Sidalcea is a perennial flowering plant native to North America. It produces dense tufts of thin and flexible stems, slightly fleshy, of a brilliant light green color, on the stems grow numerous leaflets deeply divided into 5-7 lobes with rounded, light green color, often also united in basal rosettes; from May until the first cold it produces innumerable bell-shaped flowers, white pink or lilac that bloom over the entire length of the stems. The plants of a couple of years can produce stems even of a height of one meter, even if often the plants are kept more contained height, expanding over the years for all the space they have available. Sidalcea is very appreciated as a cut flower and is often used to make floral compositions.
This particular variety of plants prefers very sunny positions, even if it develops without problems in areas of partial shade, as long as the specimens of this genus receive at least a few hours a day of direct sunlight in order to present a more luxuriant bloom. It does not fear the cold; since the stems are very flexible, it is advisable to place the sidalcee in a place sheltered from the winds and heavy rains.
The sidalcea plants do not need large amounts of water, withstanding short periods of drought without problems; in the summer period, if the rains are scarce, it is advisable to water the plant with regularity on alternate days, to prevent the plant due to the scarcity of water to produce few flowers. It is good, however, to check that water does not form at the foot of the plant and that it turns out to be harmful to its health and growth.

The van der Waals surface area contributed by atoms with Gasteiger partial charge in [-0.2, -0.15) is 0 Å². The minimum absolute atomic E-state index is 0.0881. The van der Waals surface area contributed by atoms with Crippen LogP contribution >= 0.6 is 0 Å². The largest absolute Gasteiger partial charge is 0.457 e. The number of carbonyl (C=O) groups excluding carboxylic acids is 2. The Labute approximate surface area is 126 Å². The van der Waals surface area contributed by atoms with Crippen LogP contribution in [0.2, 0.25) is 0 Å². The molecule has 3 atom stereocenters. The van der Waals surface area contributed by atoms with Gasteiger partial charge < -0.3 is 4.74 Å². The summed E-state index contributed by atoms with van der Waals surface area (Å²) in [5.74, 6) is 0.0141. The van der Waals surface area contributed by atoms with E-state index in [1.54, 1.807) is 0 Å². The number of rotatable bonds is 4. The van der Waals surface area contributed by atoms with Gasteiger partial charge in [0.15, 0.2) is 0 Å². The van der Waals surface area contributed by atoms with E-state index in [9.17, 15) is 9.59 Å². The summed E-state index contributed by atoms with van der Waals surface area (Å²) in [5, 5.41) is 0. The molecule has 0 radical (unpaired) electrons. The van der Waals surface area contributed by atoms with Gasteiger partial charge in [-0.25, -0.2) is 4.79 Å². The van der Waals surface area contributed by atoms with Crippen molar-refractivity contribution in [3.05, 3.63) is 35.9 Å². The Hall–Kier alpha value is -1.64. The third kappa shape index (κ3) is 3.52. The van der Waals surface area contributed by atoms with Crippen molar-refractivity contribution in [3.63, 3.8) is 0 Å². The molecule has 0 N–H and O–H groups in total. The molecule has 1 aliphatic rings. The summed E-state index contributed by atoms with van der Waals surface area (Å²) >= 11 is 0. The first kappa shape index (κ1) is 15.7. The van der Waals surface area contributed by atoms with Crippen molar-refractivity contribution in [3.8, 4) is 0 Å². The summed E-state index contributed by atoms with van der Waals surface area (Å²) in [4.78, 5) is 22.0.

From March to October, provide fertilizer for flowering plants dissolved in the water of the watering every 10-15 days in order to obtain a more abundant and luxuriant flowering.
The sidalcea prefers loose, well-drained, slightly sandy, calcareous soils. It does not like to be placed in soils that do not allow for proper drainage or, on the contrary, does not provide the right degree of humidity.
To get new seedlings, in the spring, you can proceed to the division of the tufts of the previous year, taking care to leave vigorous and well developed roots for each portion practiced.
The new plants thus obtained are immediately put to dwelling and watered abundantly for the first two or three weeks, then they are cultivated like the other varieties of flowering plants.
In May you can also proceed with sowing, directly at home, so as not to ruin the roots of new plants with the transplant. It is good to wait when the external temperatures are quite pleasant and there is no longer the risk of possible frosts, given that the newly developed roots of these plants do not tolerate the transplant phase very well.
Sidalcea: Pests and diseases
often the sidalcee are massively attacked by the aphids, which ruin the flowers and the shoots and sometimes they can even bring the plant to death. For this reason it is advisable to check if these pests are noticed and to intervene promptly with the use of specific products that allow the problem to be eliminated quickly and definitively.